How many times has Sumner and his followers on this blog posted charts of NGDP and employment/output and said these correlations are “strong evidence” that the single variable NGDP is the cause?

]]>Sumner: “You say the Fed follows the market 80% of the time, and I want them to follow 100% of the time. So we are just 20% apart.” – I wish. If you could explain how the Fed printing money and buying paper ‘follows the market’ I would love to convert to NGDLT. In a sense, you may be thinking of the ‘real bills doctrine’ which back in the day said any Fed purchase of commercial paper freely offered cannot be bad. There is some logic to this pro-cyclical proposal–is that what you are referring to?

Sumner: “And you seriously think you can talk about Sims VAR studies without understanding the identification problem?” – yes, I cited the Sims paper for the proposition that the Fed has little or no influence over the economy, not for the identification problem. See also this: ‘King and Levine (1993) did not find evidence to support the hypothesized relationship between real interest rate and economic growth in a cross-section of countries. Taylor (1999) found that the link between real interest rates and macroeconomic aggregates such as consumption and investment is tenuous.’ (from a paper by Richard A. Werner). Granted interest rates are not NGDPLT, but go to IS-LM model analysis, but if they have no influence in the economy, with dozens of years of analysis vested in them, why would the unstudied and more complicated proposal of NGDPLT have influence? Ockham’s Razor dictates otherwise. Can’t you see your proposal is bogus? Have you vested so much of your time in promoting NGDPLT that you cannot let go, no matter what the fact say? The power of confirmation bias, as Haidt wrote about.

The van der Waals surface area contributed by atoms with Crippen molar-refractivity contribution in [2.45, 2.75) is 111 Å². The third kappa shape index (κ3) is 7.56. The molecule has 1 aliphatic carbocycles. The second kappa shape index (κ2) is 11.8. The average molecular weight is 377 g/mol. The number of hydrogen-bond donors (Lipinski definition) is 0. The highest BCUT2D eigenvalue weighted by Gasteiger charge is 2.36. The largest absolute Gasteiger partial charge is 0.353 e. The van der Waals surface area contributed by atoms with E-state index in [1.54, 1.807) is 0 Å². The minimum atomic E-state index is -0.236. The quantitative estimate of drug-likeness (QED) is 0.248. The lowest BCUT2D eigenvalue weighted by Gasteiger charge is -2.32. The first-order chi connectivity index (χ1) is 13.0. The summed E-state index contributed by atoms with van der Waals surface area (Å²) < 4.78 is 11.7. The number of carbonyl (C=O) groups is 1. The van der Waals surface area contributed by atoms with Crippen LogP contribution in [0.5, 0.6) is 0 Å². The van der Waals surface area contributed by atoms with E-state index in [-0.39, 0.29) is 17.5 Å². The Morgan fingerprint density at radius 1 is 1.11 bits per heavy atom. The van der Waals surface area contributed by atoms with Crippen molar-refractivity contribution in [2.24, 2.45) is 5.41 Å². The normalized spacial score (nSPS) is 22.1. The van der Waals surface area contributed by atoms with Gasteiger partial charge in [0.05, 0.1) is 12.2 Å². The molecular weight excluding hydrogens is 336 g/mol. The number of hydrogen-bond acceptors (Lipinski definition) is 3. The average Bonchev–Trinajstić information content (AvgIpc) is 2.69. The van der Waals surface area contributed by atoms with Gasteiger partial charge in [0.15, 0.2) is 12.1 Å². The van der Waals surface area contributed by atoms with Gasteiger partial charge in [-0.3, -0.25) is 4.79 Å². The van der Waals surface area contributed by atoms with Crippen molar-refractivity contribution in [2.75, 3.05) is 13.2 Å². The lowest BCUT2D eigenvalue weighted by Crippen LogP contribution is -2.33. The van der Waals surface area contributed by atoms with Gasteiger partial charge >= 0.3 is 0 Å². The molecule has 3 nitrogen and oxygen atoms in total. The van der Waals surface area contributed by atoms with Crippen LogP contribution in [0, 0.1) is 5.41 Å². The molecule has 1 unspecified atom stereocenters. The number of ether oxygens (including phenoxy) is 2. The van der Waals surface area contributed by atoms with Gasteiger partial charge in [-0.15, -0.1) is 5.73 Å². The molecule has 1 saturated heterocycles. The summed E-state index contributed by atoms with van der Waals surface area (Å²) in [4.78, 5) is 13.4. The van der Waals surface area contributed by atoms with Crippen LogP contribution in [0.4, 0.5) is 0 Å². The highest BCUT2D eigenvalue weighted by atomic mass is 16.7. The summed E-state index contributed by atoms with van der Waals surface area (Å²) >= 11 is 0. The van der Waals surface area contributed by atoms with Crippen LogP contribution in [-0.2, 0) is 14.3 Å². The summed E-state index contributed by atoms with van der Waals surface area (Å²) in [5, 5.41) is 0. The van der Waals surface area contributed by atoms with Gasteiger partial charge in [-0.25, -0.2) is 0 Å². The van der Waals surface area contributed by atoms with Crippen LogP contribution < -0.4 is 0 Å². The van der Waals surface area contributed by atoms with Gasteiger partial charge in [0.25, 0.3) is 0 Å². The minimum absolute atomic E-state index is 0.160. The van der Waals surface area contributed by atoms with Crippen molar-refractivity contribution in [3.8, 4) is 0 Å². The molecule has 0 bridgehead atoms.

]]>Dan, You still don’t get it. Saying “GDP” just isn’t enough when you need to distinguish between real and nominal GDP. From the context of your quote you are using NGDP data for an RGDP argument.

Ray, I’ve never seen Tyler say he opposes NGDP targeting, when he does I’ll respond.

You say the Fed follows the market 80% of the time, and I want them to follow 100% of the time. So we are just 20% apart.

And you seriously think you can talk about Sims VAR studies without understanding the identification problem? That’s like talking about the theory of relativity without understand mass and energy.